Leaving this world without his work being recognized was one of Keats’s greatest emotional battles: ” When I have fears that I may cease to be/ Before my pen has glean’d my teeming brain,” (Keats, 1-2) . The second quatrain expresses his anxiety of not being able to fulfill his potential: ” When I behold, …/Huge cloudy symbols of a high romance,/And think that I may never live to trace/ Their shadows, with the magic hand of chance;” ( 5-8). The third quatrain is about his fear of not seeing his beloved evermore: “And when I feel,…/That I shall never look upon thee more,” ( 10-11) Finally, after telling the world of all his fears, he comes to the conclusion that all his ambitions for love and fame are meaningless, and in doing so, he submits to the idea that when it’s his time to go, nothing will stand in the way: “Of the wide world I stand alone , and think/ Till love and fame to nothingness do sink.” (13-14). The third glimpse at Keats’s craftsmanship comes through his mastership at yet another poetic form: the ode. In his poem ” Ode to Autumn” , Keats praises the season overlooked by most people: Autumn.
In the first stanza, the reader gets a vivid picture of the landscape by Keats focusing mainly on visual imagery: Season of mists and mellow fruitfulness, Close bosom-friend of the maturing sun; Conspiring with him how to load and bless With fruit the vines that round the thatch-eves run; To bend with apples the moss’d cottage-trees, And fill all fruit with ripeness to the core; To swell the gourd, and plump the hazel shells With a sweet kernel; to set budding more, And still more, later flowers for the bees, Until they think warm days will never cease, For summer has o’er-brimm’d their clammy cells. (Keats, 1-11) The second stanza starts with the personification of Autumn, embodying her in the daily labors of harvest: “Who Hath not seen thee oft amid thy store?/Thee sitting careless on a granary floor,” ( 11,13). Then , Keats follows with words that place the reader in a peaceful and harmonious environment: ” Thy hair soft-lifted by the winnowing wind;/Or on a half-reap’d furrow sound asleep,/Drows’d with the fume of poppies, …” (15-17). In the last four lines, the realization of Autumn in a more physical and active form is seen: ” And sometimes like a gleaner thou dost keep/Steady thy laden head across a brook; / Or by a cyder-press, with a patient look, / Thou watchest the last oozing hours by hours.” ( 19-22). In the last verse, Keats presents the reader with the symphony of Autum and sheds light on the fact that everything has a purpose in life: ” Where are the songs of spring? Ay, where are they?/ think not of them, though hast thy music too,–” (23-24).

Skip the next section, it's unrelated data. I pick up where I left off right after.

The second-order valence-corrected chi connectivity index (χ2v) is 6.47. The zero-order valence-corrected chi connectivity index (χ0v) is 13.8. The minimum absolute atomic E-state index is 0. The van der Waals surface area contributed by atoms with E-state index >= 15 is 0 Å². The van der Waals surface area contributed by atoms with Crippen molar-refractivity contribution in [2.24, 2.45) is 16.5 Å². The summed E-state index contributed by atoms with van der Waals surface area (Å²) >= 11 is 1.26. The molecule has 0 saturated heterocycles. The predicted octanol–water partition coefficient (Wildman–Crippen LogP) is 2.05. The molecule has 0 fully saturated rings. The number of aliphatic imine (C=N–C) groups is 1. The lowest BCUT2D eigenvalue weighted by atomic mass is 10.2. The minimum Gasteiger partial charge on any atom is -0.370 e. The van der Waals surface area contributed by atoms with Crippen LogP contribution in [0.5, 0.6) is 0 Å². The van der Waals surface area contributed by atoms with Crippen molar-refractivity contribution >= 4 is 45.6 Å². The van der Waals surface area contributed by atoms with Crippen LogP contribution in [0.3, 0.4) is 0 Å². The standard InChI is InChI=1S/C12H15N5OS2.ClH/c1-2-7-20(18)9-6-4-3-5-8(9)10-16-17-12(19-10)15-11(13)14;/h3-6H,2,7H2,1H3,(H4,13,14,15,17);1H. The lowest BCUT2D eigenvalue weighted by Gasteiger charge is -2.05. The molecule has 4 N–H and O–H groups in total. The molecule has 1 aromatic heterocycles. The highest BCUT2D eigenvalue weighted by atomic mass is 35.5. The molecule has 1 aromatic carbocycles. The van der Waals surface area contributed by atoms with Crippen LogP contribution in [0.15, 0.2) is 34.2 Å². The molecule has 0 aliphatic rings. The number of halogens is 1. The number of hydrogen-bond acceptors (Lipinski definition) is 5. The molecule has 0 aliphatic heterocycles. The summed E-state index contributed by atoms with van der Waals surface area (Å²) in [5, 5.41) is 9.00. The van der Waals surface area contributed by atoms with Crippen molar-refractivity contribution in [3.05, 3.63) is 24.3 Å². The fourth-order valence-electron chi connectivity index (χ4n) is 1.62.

Throughout his short writing career, Keats is able to prove his unsurpassable poetic craftsmanship in the three poems previously discussed. His passionate love of truth and beauty and his exquisite ear for the music of love, makes him the most deserving candidate of this year’s prestigious POTY award. Bibliography Keats, John. “Ode to Autumn.” The Norton Anthology of English Lit. Ed. M.
H. Abrams, et al. 7th ed. Vol 2. New York: Norton, 2000.
872-873 ” On First Looking into Chapman’s Homer.” The Norton Anthology of English Lit. Ed. M. H. Abrams, et al.
7th ed. Vol 2. New York: Norton, 2000. 826-827 “When I have fears that I may cease to be.” The Norton Anthology of English Lit. Ed.
M. H. Abrams, et al. 7th ed. Vol 2. New York: Norton 2000.